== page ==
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A few distant centuries ago, on a nondescript day

I can barely imagine

Upon what craggy hilltop, within a dense sunless forest

O sovereign Shivaji

Lightning-like, across your forehead, there flashed

The thought from above-

“With a singular religious thread, this torn up, fragmented

Bharata, I shall bind in One.”

 

This Bengal, that day, had not awakened, startled

From stupor, had not received the tidings-

Had not rushed outside, her courtyards had not

Resonated then with the sound of the shankha.

Quietly spreading everywhere her chaste, unblemished

Verdant shawl upon the earth

She held at dusk hundreds of her children in the hamlets

Gently upon her breast.

 

Then came the day when from the plains of Maratha

The flaming tongues of your thunderbolt

Carved out in every corner of the sky the message of a new age:

The mahamantra of unification.

Upon the crown of the Mughals that tempestuous morn

The message arrived, writ upon a scroll-

And yet, that thunderous proclamation of Maratha

Bengal heard not, hence knew not its intent.

 

Presently, one by one, in the dense darkness of stormy nights

Emptied the vast palaces of the Empire in Delhi-

One by one, in sprawling room after room, the strings of lamps

Began to go out, only to become one with the darkness.

Outside, the skies were rended by the howls of carrion-eating

Jackals; the glory of the Mughals

Was laid to rest upon the burning ghat- nothing remained but

Scattered margins of ashes and ruins.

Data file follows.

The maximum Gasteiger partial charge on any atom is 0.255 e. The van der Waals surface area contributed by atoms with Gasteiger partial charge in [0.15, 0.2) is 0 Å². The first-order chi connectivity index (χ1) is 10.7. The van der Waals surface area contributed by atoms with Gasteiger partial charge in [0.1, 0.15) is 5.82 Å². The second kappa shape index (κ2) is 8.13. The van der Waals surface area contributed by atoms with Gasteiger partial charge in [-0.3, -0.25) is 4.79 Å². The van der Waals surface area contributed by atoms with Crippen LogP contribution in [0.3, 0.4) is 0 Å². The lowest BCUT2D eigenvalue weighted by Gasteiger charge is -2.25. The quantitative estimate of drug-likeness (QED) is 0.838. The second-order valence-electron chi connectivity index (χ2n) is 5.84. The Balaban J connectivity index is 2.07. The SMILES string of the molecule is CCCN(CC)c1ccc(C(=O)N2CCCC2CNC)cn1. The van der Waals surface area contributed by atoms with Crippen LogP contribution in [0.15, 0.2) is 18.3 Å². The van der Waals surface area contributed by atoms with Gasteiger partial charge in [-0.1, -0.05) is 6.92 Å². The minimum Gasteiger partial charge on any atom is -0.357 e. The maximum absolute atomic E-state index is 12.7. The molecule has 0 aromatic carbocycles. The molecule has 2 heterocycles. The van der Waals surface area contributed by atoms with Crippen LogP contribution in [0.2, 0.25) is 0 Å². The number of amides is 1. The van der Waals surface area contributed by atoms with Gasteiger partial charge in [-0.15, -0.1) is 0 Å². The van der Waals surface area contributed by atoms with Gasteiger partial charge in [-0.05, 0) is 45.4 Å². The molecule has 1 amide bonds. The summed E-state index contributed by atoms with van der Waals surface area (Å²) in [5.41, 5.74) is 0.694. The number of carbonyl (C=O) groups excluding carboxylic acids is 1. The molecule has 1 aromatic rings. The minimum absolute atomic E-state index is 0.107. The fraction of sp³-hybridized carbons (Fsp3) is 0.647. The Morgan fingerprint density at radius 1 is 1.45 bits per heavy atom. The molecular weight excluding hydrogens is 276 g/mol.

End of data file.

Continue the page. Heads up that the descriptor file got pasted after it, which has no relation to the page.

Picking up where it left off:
Then, upon a corner of Bengal’s marketplace of goods

In silent steps-

The Lakshmi of Commerce, through the passageways

Of a dark tunnel ushered in an alien throne.

With the scared Gangodaka Bengal quietly

Anointed the new arrival-

Before the fateful night was over, the maandanda of the trader

Morphed into the rajdanda of the conqueror.

 

Where were you then, O contemplative One, Hero of Maratha

Where was your valiant name!

Your saffron insignia, scattered in the dust, crushed

Into nothingness by decree of fate.

The mocking annals of the invaders brand you as bandit

As they break into raucous laughter-

All your noble efforts nothing more than a robber’s failed work

What all have since known.

 

Ye false tale-spinners, cease your garrulous speeches

O ignominious Muse of Lies

Know that the true verdict of Destiny shall over-write

The falsehood today, and Truth declare victory.

That which is deathless, how can it ever be smothered

By your words of scorn?

The sadhana steeped in truth, nothing shall stand in its way

This I know for sure.

 

O Royal Savant, those soaring, unifying thoughts of yours

In the store-house of Fate are preserved

Forever, could the hands of Time, ever purloin

The minutest speck of it?

That sacrifice of yours at the shrine of your Motherland

That resolute sadhanafor the Truth

Who would have known- these became from thence